But some Hollywood studios don’t even wait for the Chinese censors. Anxious about the Chinese response, the Brad Pitt film World War Z dropped the film’s reference to a worldwide plague of zombies originating in China. Red Dawn was a 1980s cult classic about Soviet troops that invade the U.S. and a group of teens that wage guerilla warfare against them. When MGM remade the film last year, the invaders were Chinese — at least until the film was released. Apparently to appease the Chinese, MGM spent $1 million on digitally erasing all Chinese symbols from military uniforms and vehicles, and replacing them with North Korean ones. Apparently the Pyongyang box office isn’t big enough to worry about offending.
No film is too big to avoid micromanagement. When Titanic 3D was submitted to the Chinese censors, they insisted that a scene in which Kate Winslet appears unclothed show her only from the neck up.
But director James Cameron sounded blasé
about the censorship in an interview with the New York Times
last year: “As an artist, I’m always against censorship. But censorship’s a reality, even in the U.S. . . . I can’t be judgmental about another culture’s process. I don’t think that’s healthy.”
The slightly taken-aback Times reporter later followed up: “Did you talk to other filmmakers — your peers — about Chinese censorship?
Cameron’s stunning response: “No. I’m not interested in their reality. My reality is that I’ve made two films in the last 15 years that both have been resounding successes here [in China], and this is an important market for me. And so I’m going to do what’s necessary to continue having this be an important market for my films. And I’m going to play by the rules that are internal to this market. Because you have to.” The Hollywood studio executives of the 1930s put it just about as plainly in their dealings with the Nazis, according to Ben Urwand’s book.
The “reality” faced by Chinese artists and filmmakers is dire indeed. Last April, the Chinese filmmaker Feng Xiaogang was honored by the China Film Directors Guild. Normally not one to rock any boats, Feng used his acceptance speech to rail against the “great torment” of censorship in China. He recently had his name removed from the credits of his new film, Mystery, to protest censorship directives placed on it. It’s no surprise that Feng’s attack on censorship was itself censored when it aired on Chinese television.
James Cameron doesn’t think it’s “healthy” for him to judge China’s governmental “process.” What is clear is that China isn’t healthy for artists, journalists, or dissidents. Reporters Without Borders lists China as 173rd in the world in terms of press freedom. Freedom in the World, the annual publication of the human-rights group Freedom House, had this to say about modern China in its 2012 report:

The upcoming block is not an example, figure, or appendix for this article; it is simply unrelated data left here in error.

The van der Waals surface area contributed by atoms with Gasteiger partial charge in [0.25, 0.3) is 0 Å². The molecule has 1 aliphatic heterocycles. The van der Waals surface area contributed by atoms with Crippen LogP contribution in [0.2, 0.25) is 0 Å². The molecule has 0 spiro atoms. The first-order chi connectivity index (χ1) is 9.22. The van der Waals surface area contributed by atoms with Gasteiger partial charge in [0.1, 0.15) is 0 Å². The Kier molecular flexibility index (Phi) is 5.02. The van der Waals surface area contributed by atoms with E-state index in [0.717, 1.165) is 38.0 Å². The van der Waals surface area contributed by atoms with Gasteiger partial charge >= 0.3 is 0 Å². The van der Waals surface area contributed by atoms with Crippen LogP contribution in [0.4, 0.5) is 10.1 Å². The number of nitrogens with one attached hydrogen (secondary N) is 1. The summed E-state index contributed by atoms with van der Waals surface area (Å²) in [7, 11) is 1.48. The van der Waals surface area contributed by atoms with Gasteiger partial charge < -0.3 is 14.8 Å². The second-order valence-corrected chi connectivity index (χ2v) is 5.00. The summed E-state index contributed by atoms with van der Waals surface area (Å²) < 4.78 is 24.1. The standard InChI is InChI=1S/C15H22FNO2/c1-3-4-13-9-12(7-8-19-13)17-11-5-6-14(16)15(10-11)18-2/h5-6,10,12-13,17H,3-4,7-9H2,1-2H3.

The Communist Party showed no signs of loosening its grip on power in 2011. Despite minor legal improvements regarding the death penalty and urban property confiscation, the government stalled or even reversed previous reforms related to the rule of law, while security forces resorted to extralegal forms of repression. Growing public frustration over corruption and injustice fueled tens of thousands of protests and several large outbursts of online criticism during the year. The party responded by committing more resources to internal security forces and intelligence agencies, engaging in the systematic enforced disappearance of dozens of human rights lawyers and bloggers, and enhancing controls over online social media.
Freedom House gives China a rating of 6.5 on its scale of civil and political liberties, with 1 being the best and 7 the worst. Its reports on Chinese-occupied Tibet are even grimmer. And could even worse abuses be taking place out of view, as was the case in Nazi Germany?
It’s not that Hollywood representatives are blind to the problems with giving in to Chinese censorship. But they show zero moral courage, and future generations may well fault them for it, just as today we are coming to condemn the way Hollywood tiptoed around the Nazi issues in the 1930s.
“The adjustment of some of our films for different world markets is a commercial reality, and we recognize China’s right to determine what content enters their country,” a statement from the Motion Picture Association of America to the Associated Press in April read. “Overall, our members make films for global audiences, and audiences’ tastes and demands evolve, and our members respond to those changes. But we also stand for maximum creative rights for artists.” Just don’t expect Hollywood to do much about it, short of an unlikely U.S.-led consumer boycott.
I worked in Hollywood once upon a time, so I understand the argument that business is business. While believing that the U.S. should press the Chinese regime on human rights. I also support trade with China — trade and cultural exchanges are helpful overall to the Chinese people. But Hollywood should spare us the cant about standing up for creative rights when too many people in Hollywood are focused on bending low to appease Chinese censors who control access to that country’s burgeoning box-office profits.
— John Fund is national-affairs columnist for NRO.